Past the rusted MAERSK container, around which a shelter has been constructed, equally weathered.

Back in Deir, trash is still burning, adding to who knows how many other pollutants Gazans are choking in. 80 million litres of sewage in the sea daily, and then seeping into the aquifer, Zionists’ bomb chemicals in the soil. Diesel fumes from taxis and the generators needed for the power cuts every 8 hours.

One Day at the ATMs:

Long lines today, Palestinian Authority employees waiting for their months-delayed salaries

“Askeriya, willa mehdiniya?” a woman asks me. Police or civilian employee? She, a mehdiniya, is waiting for the civilian pay to be issued through the bank. The police and related salaries were apparently issued first.

Men are crowded around one another, overlapping… Some men are telling a man using the second of two ATMs to push the green button, leaning in close as he does his banking. No privacy or personal space, but no one is put out by it, no worries of being mugged or pick-pocketed here. For all the Zionist bombs that are dropped here, Gaza, Palestine, I have felt safer here than back home.

Oh, the “angry Arabs” image that Zionists and the ignorant like to portray… it doesn’t exist here.

Frustrations do, being exasperated like any human in inhumane conditions. But people here act and live the opposite of my own inclinations were I subject to a lifetime of oppression, the killing and imprisonment of my loved ones, and just a generally unfair life full of missed opportunities…I would be no where as loving and forgiving as people I meet here are.

I give up on this bank, the lines not moving, and go to a different ATM, also with long lines, all men this time. “Come here, to the front,” a man ahead of me in line gestures.

“No, go over there, to the front of the other line, it’s moving quicker,” another man tells me.

I’m conflicted: I don’t want to jump the line. Yet, here, in bread lines and apparently in bank lines, women are not meant to wait with the men, they go ahead and make their own line, which in many cases tends to be shorter or non-existent.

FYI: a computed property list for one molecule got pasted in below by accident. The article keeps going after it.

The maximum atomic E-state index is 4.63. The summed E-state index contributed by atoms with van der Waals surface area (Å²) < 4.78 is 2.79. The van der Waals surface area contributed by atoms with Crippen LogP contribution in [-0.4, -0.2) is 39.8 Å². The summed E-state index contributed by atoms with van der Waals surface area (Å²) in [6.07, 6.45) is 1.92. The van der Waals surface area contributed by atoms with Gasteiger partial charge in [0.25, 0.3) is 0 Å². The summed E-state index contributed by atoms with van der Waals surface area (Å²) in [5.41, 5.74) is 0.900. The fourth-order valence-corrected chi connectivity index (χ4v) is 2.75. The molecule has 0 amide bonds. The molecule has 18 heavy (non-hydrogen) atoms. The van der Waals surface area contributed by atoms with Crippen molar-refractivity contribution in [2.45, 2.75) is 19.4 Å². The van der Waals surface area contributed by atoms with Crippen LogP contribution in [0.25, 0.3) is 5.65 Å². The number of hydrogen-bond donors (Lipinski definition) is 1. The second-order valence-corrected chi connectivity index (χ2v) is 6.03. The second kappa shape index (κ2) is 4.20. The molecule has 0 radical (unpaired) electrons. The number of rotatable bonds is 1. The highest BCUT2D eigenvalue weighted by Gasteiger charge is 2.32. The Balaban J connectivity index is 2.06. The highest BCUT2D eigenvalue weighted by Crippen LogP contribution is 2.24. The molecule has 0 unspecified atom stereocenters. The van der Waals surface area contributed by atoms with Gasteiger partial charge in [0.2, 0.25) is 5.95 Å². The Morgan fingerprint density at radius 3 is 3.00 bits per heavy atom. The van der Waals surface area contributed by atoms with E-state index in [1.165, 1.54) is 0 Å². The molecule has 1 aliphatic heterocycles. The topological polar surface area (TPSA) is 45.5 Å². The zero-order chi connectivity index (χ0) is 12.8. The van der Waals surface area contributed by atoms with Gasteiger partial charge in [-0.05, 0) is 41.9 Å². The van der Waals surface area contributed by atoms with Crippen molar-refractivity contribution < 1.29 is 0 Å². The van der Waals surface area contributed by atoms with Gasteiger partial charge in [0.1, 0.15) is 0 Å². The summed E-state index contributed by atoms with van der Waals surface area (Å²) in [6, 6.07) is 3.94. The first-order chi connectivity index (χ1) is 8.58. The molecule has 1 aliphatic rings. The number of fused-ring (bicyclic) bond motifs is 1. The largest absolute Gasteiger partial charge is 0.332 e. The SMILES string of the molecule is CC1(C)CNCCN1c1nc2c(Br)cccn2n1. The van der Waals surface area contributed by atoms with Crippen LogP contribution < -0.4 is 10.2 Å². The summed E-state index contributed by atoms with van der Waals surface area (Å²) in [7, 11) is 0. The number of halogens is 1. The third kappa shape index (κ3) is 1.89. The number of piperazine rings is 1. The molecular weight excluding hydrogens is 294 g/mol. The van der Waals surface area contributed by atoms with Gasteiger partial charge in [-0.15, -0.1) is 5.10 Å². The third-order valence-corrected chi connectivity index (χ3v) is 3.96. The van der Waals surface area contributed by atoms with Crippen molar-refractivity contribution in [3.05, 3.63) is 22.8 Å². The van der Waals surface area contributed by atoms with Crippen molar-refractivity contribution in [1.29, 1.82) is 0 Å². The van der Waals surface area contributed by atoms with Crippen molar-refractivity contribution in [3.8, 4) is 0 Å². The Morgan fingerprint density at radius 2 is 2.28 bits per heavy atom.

A man solves my indecision, gestures me to follow him, like a lost pup, to the front of the left line, in case I hadn’t understood the other guy.

The person at the ATM finishes and another steps aside to usher me forward.

Yet, even as people are eager to help me, a woman, a visibly foreign woman, get through the sometimes muddy waters of cultural appropriateness, they themselves are exhausted, anxious, desperate for their own money to be given to them. Many have been waiting for months for part or all of their salaries, with no other income.

These lines, as Palestinians wait for their money to be delivered and dispensed from the bank, are another attempt at degrading them, killing their will, stealing their dignity. They don’t allow it, but the anxious crowding that comes with waiting for hours at…an occupation checkpoint, a closed border crossing, a food-aid depot, a depleted bank ATM…these all attempt to rob Palestinians of their dignity, rights, time, patience.

I grab a shared taxi to Sahaa, to get some herbs for tea and more zataar, the ground wild thyme and sesame grind eaten with gorgeous Palestinian olive oil.

Another passenger gets in, recognizing the driver and jumping into dialogue with him. “Tfudl,” (here) he says shoving the shekel (roughly 25 cents) at the driver, grinning. “La, walla,” (no, really, I can’t take it) replies the driver. Tfudl. La, walla. Tfudl. La, walla.

I miss the end of the exchange but think the passenger won. He tells the drivers he has picked up some sort of construction work. “I make 60 shekels a day,” (roughly $15) he says, still smiling.